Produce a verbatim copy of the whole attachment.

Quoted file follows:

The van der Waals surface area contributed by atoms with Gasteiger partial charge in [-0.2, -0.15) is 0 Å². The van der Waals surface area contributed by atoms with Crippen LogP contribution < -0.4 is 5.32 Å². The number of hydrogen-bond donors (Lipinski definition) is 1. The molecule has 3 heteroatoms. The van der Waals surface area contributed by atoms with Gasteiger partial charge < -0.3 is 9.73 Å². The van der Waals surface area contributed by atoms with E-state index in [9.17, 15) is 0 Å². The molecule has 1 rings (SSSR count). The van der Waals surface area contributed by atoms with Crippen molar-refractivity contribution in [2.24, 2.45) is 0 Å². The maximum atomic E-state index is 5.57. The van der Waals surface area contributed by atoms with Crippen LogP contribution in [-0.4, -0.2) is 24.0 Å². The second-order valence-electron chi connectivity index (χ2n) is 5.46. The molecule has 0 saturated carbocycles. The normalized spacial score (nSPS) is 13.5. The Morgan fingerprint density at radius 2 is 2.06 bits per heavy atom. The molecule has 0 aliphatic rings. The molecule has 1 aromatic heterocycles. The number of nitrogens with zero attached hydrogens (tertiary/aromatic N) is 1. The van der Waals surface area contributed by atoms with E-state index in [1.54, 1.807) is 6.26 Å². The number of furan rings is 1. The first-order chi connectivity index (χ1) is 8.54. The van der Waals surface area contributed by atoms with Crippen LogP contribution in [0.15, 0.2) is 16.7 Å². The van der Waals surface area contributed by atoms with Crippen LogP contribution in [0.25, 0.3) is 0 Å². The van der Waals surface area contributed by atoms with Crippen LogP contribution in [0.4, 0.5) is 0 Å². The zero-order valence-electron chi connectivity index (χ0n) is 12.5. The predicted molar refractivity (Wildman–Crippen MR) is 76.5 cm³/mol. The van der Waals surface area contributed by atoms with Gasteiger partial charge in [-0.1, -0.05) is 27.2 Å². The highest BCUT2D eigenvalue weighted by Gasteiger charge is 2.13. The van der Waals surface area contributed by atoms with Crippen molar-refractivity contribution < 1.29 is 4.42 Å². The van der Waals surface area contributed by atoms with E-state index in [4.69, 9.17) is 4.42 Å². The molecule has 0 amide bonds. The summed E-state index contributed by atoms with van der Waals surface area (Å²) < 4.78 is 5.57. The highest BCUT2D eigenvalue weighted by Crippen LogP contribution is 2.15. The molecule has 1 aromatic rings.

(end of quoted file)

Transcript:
The van der Waals surface area contributed by atoms with Gasteiger partial charge in [-0.2, -0.15) is 0 Å². The van der Waals surface area contributed by atoms with Crippen LogP contribution < -0.4 is 5.32 Å². The number of hydrogen-bond donors (Lipinski definition) is 1. The molecule has 3 heteroatoms. The van der Waals surface area contributed by atoms with Gasteiger partial charge < -0.3 is 9.73 Å². The van der Waals surface area contributed by atoms with E-state index in [9.17, 15) is 0 Å². The molecule has 1 rings (SSSR count). The van der Waals surface area contributed by atoms with Crippen molar-refractivity contribution in [2.24, 2.45) is 0 Å². The maximum atomic E-state index is 5.57. The van der Waals surface area contributed by atoms with Crippen LogP contribution in [-0.4, -0.2) is 24.0 Å². The second-order valence-electron chi connectivity index (χ2n) is 5.46. The molecule has 0 saturated carbocycles. The normalized spacial score (nSPS) is 13.5. The Morgan fingerprint density at radius 2 is 2.06 bits per heavy atom. The molecule has 0 aliphatic rings. The molecule has 1 aromatic heterocycles. The number of nitrogens with zero attached hydrogens (tertiary/aromatic N) is 1. The van der Waals surface area contributed by atoms with E-state index in [1.54, 1.807) is 6.26 Å². The number of furan rings is 1. The first-order chi connectivity index (χ1) is 8.54. The van der Waals surface area contributed by atoms with Crippen LogP contribution in [0.15, 0.2) is 16.7 Å². The van der Waals surface area contributed by atoms with Crippen LogP contribution in [0.25, 0.3) is 0 Å². The van der Waals surface area contributed by atoms with Crippen LogP contribution in [0.4, 0.5) is 0 Å². The zero-order valence-electron chi connectivity index (χ0n) is 12.5. The predicted molar refractivity (Wildman–Crippen MR) is 76.5 cm³/mol. The van der Waals surface area contributed by atoms with Gasteiger partial charge in [-0.1, -0.05) is 27.2 Å². The highest BCUT2D eigenvalue weighted by Gasteiger charge is 2.13. The van der Waals surface area contributed by atoms with Crippen molar-refractivity contribution < 1.29 is 4.42 Å². The van der Waals surface area contributed by atoms with E-state index in [4.69, 9.17) is 4.42 Å². The molecule has 0 amide bonds. The summed E-state index contributed by atoms with van der Waals surface area (Å²) < 4.78 is 5.57. The highest BCUT2D eigenvalue weighted by Crippen LogP contribution is 2.15. The molecule has 1 aromatic rings.